authority over the nations. The word for kiss implies worship, so if you
do not worship him you will perish because of his anger, but if you put your
trust in him you will be blessed.
In Proverbs 30.4 there are a series of questions: Who has ascended into
heaven? Who has gathered the wind into his fists? Who has bound the waters
in a garment? Who has established all the ends of the earth? The expected
answer to all these questions is God. But the final question is What is His
name and what is His Sons name, if you know? Good question!
The encounters between God and people in the Jewish Bible referred to here
imply that God appeared in some recognisable form to humans. Quite often he
appeared as a man. Sometimes he is called the Angel of the Lord, sometimes
not. Often the Hebrew word used in these scriptures contains the divine name
YHVH which Judaism considers to be so holy that it cannot even be
pronounced. Significant prophesies about the coming Messiah imply that he
will have a divine, not merely a human nature.
But surely the basic statement of faith of Judaism, the Shema, rules this
out? In Deuteronomy 6.4 we read: Hear O Israel, the Lord our God, the Lord
is one. God is one so he cant be three!
Certainly there can’t be three gods, but the Shema does not rule out the
possibility that God can be a plural unity or three in one. Interestingly it
contains the name of God given three times twice as YHVH and pronounced
Adonai when spoken by Jewish people and once as Eloheinu. This is a form
of Elohim, the name of God given in Genesis 1.1 with the suffix -enu which
is the Hebrew way to say our God. The basic word however is the plural
word for God, Elohim.
The word for one used in Deuteronomy 6.4 is the word echad which means
one, but can mean one in the sense of a unity of more than one. For example
in Genesis 2.24 we read, Therefore a man shall leave his father and mother
and be joined to his wife and they shall become one flesh. The Hebrew for
one flesh is basar echad. They become one echad through sexual union,
but they remain two people. We read of Israel standing up as one man ish
echad before the Lord. They are united as one people, but they are also
many individual people.
There is another word for one, yachid which is used in Genesis 22.2 when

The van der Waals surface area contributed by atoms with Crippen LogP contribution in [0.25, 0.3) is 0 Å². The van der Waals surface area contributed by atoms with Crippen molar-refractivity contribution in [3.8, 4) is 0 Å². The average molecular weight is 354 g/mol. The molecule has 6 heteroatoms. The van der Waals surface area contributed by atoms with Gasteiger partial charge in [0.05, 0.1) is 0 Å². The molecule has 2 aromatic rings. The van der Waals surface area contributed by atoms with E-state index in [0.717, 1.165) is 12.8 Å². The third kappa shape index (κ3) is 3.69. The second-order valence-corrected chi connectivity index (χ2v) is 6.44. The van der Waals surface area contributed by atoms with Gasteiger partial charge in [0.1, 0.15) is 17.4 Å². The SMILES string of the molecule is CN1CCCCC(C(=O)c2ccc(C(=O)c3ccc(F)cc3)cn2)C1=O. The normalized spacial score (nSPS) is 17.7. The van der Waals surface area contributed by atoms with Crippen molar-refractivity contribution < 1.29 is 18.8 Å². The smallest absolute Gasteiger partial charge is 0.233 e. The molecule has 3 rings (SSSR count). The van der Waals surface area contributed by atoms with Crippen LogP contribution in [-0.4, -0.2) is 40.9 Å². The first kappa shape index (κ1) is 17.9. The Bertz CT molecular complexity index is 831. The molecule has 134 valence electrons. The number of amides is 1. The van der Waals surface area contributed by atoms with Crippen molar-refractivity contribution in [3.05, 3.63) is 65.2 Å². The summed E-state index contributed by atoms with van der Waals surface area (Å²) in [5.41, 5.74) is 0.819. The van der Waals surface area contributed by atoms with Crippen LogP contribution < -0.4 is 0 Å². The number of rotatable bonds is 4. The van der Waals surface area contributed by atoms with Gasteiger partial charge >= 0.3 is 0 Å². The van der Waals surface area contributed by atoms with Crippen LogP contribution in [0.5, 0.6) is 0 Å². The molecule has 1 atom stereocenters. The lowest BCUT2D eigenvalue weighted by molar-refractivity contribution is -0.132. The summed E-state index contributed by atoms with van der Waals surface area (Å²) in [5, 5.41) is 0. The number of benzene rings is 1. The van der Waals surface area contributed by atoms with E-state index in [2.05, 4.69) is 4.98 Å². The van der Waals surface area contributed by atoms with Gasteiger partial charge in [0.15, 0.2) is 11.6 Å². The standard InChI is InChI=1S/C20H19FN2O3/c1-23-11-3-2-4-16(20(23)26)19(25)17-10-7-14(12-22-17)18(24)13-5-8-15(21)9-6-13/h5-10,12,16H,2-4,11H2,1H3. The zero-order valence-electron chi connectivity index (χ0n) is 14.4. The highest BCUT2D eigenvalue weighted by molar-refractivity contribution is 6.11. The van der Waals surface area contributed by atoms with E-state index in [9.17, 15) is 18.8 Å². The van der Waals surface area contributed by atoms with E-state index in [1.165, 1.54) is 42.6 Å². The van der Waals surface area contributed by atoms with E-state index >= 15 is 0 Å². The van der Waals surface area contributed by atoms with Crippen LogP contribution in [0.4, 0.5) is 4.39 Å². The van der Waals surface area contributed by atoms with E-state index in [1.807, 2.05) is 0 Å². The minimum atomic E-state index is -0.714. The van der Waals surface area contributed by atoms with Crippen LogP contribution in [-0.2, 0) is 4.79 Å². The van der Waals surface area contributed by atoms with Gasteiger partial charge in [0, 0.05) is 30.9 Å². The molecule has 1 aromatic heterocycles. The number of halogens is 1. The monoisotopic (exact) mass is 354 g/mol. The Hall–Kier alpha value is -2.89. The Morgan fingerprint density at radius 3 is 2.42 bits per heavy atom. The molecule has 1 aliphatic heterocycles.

God tells Abraham to take your only son and offer him as a sacrifice. The
word used for Isaac points to him being one in an absolute indivisible
sense. If the text in Deuteronomy 6.4 had used the word yachid for God we
would have to admit that Judaism, Islam and even the Jehovahs Witnesses are
right and that God is an indivisible unity. We would have to acknowledge
that the view that God is a tri-unity and that the Messiah is a divine
person is impossible. But it does not. It uses the word echad which leaves
open the possibility that God is a plural unity. It does not prove that He
is, but the important point here is that equally it does not prove that He is not.
A fascinating (though somewhat difficult) book on this subject in The Great
Mystery by Rabbi Tzvi Nassi. Written in the 19th century this book quotes
extensively from Jewish writings to show that Jewish scholars have long
wrestled with the problem of the unity of God as revealed in the Hebrew
Bible. He quotes some astonishing writings which point to a view of God as a
plural unity, in which The Middle Pillar is known as the Memra (Word)
through whom the world was made and the Metatron, the Angel of the
Covenant who reveals God to mankind.
He writes of a commentary on the Shema (Deuteronomy 6.4) concerning the
threefold mention of Gods name mentioned above (Sohar, Gen p 15, versa,
Amsterdam Edition): Thus my teacher, Rabbi Simeon ben Yocchai, instructed
me (Sohar, vol 3, p 26) that these three steps in God are three Spirits,
each existing of itself, yet united in One. His words are these: Thus are
three Spirits united in one. The Spirit which is downwards (that is,
counting three) who is called the Holy Spirit; the Spirit which is the
Middle Pillar, who is called the Spirit of Wisdom and of Understanding, who
is also called the Spirit below. The upper Spirit is hidden and in secret.
In Him are existing all the holy Spirits (the holy Spirit and the Middle
Pillar) and all that is light. (Great Mystery page 27-8).
He goes on to show how the ancient paraphrase of the Bible by Jonathan ben
Uziel teaches that it was through the Word (or Memra) who is uncreated and
self existing that God created all things: That this Word is the essential
and uncreated Word, one of the Three Heads which are one is evident from His
being the Creator of man, as the Jerusalem Paraphrase of Jonathan ben Uziel